The current practice to simply cut capabilities every time the Reg F faces a budget crisis is just plain stupid and has left us as an Army that cannot even deploy one fully equipped mechanized brigade with all the combat and service support enablers that it needs. Quite frankly if you want to look at an organization that is failing miserably on its RoI then look at the Reg F Army. We spend billions on it every year and its combat capability outputs are measured by the minimally equipped battle group.

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MilEME09

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Here's a statistic to support hq cuts, especially in the PRes, 3 division has almost 900 pers in CSS, just over 100 are officers. That's a ridiculously high ratio.
 

Haggis

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There must be balance for command teams, though - command presence is needed, and adding significant travel time on top of other command responsibilities deselects some potential commanders, and severely burns out others.
There are so many variables connected to this, particularly since the bulk of our training is when the weather is less than ideal for travelling. When I was RSM of our Bde Battle School, our training was highly decentralized due to geography. There were several occasions when my CO and I were stranded due to aircraft issues, weather or both, which sometimes meant a missed half day or day of work on Monday. Not a lot of employers will tolerate this on a recurring basis.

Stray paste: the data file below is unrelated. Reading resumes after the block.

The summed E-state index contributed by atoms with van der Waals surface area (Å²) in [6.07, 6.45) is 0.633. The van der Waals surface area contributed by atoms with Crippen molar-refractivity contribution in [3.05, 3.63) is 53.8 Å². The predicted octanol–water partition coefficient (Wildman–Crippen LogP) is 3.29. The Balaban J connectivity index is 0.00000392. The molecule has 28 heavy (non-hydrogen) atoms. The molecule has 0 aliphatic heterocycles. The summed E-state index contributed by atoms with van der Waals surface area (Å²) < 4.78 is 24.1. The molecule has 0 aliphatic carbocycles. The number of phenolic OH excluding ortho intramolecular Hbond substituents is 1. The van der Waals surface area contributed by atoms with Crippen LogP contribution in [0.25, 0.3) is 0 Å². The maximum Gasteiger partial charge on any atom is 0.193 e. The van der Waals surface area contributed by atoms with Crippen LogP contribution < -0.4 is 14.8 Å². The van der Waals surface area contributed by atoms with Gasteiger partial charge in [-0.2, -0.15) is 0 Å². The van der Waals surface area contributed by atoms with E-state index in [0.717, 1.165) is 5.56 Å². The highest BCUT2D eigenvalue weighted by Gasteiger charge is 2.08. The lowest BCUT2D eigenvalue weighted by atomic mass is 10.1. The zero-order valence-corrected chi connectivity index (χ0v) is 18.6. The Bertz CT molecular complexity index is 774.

MJP

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Here's a statistic to support hq cuts, especially in the PRes, 3 division has almost 900 pers in CSS, just over 100 are officers. That's a ridiculously high ratio.
So how many are in HQs? Generally when one uses a fact to back up their argument, the underlying fact is linked in some way to support that argument.

I don't even I think even the 100 or 900 number is correct unless you are trying to say just those are the numbers in the PRes alone? 1 CMBG my opinion ( see difference from fact) would easily fill the 900 numbers and a large portion of the officers but i am not sure what org you are saying has the bloat.

You like to make assertive posts that you can't or don't ever back up when challenged. I don't disagree we have too much HQ bloat in certain areas but please show us the money or at least the right numbers. If it is just the PRes folks what are you including just PRes? RegF posns? Where are they? Even general ballpark would be better than spewing number with no context.

Next would be to highlight where there is redundancy in those officer numbers so we can see if there truly is an imbalance.

*edited to clarify
 
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dapaterson

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Well, we don't really need things such as clothing stores, maintenance, transport, food services or other enablers to be ready. We need thousands of nude infanteers without vehicles, ability to move or food.